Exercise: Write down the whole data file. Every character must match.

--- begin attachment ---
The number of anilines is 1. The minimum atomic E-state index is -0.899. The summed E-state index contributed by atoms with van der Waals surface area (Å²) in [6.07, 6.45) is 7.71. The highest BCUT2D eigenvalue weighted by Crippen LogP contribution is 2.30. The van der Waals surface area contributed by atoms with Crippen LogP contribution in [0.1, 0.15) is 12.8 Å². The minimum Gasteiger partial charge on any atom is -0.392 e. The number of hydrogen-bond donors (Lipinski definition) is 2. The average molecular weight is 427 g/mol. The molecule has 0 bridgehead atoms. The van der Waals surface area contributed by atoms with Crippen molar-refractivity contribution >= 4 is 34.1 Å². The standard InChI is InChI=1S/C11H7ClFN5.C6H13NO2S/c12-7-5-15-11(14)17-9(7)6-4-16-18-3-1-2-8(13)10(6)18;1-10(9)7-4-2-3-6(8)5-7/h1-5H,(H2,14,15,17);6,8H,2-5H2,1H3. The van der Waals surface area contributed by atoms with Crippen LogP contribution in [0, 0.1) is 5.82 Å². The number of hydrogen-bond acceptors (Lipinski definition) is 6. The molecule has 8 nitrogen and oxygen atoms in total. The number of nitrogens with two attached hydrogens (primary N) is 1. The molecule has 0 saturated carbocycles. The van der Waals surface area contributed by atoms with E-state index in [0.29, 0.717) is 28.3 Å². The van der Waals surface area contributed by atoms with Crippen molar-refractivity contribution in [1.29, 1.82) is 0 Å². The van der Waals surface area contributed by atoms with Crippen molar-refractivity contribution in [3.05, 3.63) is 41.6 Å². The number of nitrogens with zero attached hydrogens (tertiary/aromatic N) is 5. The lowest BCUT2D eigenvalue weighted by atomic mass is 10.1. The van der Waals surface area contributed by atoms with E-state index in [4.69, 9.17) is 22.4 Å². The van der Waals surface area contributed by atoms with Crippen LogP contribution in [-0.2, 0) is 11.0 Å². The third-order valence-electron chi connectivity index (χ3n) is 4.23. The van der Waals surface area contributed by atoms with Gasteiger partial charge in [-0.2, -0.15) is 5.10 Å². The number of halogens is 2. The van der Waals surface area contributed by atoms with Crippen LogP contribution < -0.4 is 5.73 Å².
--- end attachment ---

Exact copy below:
The number of anilines is 1. The minimum atomic E-state index is -0.899. The summed E-state index contributed by atoms with van der Waals surface area (Å²) in [6.07, 6.45) is 7.71. The highest BCUT2D eigenvalue weighted by Crippen LogP contribution is 2.30. The van der Waals surface area contributed by atoms with Crippen LogP contribution in [0.1, 0.15) is 12.8 Å². The minimum Gasteiger partial charge on any atom is -0.392 e. The number of hydrogen-bond donors (Lipinski definition) is 2. The average molecular weight is 427 g/mol. The molecule has 0 bridgehead atoms. The van der Waals surface area contributed by atoms with Crippen molar-refractivity contribution >= 4 is 34.1 Å². The standard InChI is InChI=1S/C11H7ClFN5.C6H13NO2S/c12-7-5-15-11(14)17-9(7)6-4-16-18-3-1-2-8(13)10(6)18;1-10(9)7-4-2-3-6(8)5-7/h1-5H,(H2,14,15,17);6,8H,2-5H2,1H3. The van der Waals surface area contributed by atoms with Crippen LogP contribution in [0, 0.1) is 5.82 Å². The number of hydrogen-bond acceptors (Lipinski definition) is 6. The molecule has 8 nitrogen and oxygen atoms in total. The number of nitrogens with two attached hydrogens (primary N) is 1. The molecule has 0 saturated carbocycles. The van der Waals surface area contributed by atoms with E-state index in [0.29, 0.717) is 28.3 Å². The van der Waals surface area contributed by atoms with Crippen molar-refractivity contribution in [1.29, 1.82) is 0 Å². The van der Waals surface area contributed by atoms with Crippen molar-refractivity contribution in [3.05, 3.63) is 41.6 Å². The number of nitrogens with zero attached hydrogens (tertiary/aromatic N) is 5. The lowest BCUT2D eigenvalue weighted by atomic mass is 10.1. The van der Waals surface area contributed by atoms with E-state index in [4.69, 9.17) is 22.4 Å². The van der Waals surface area contributed by atoms with Crippen LogP contribution in [-0.2, 0) is 11.0 Å². The third-order valence-electron chi connectivity index (χ3n) is 4.23. The van der Waals surface area contributed by atoms with Gasteiger partial charge in [-0.2, -0.15) is 5.10 Å². The number of halogens is 2. The van der Waals surface area contributed by atoms with Crippen LogP contribution < -0.4 is 5.73 Å².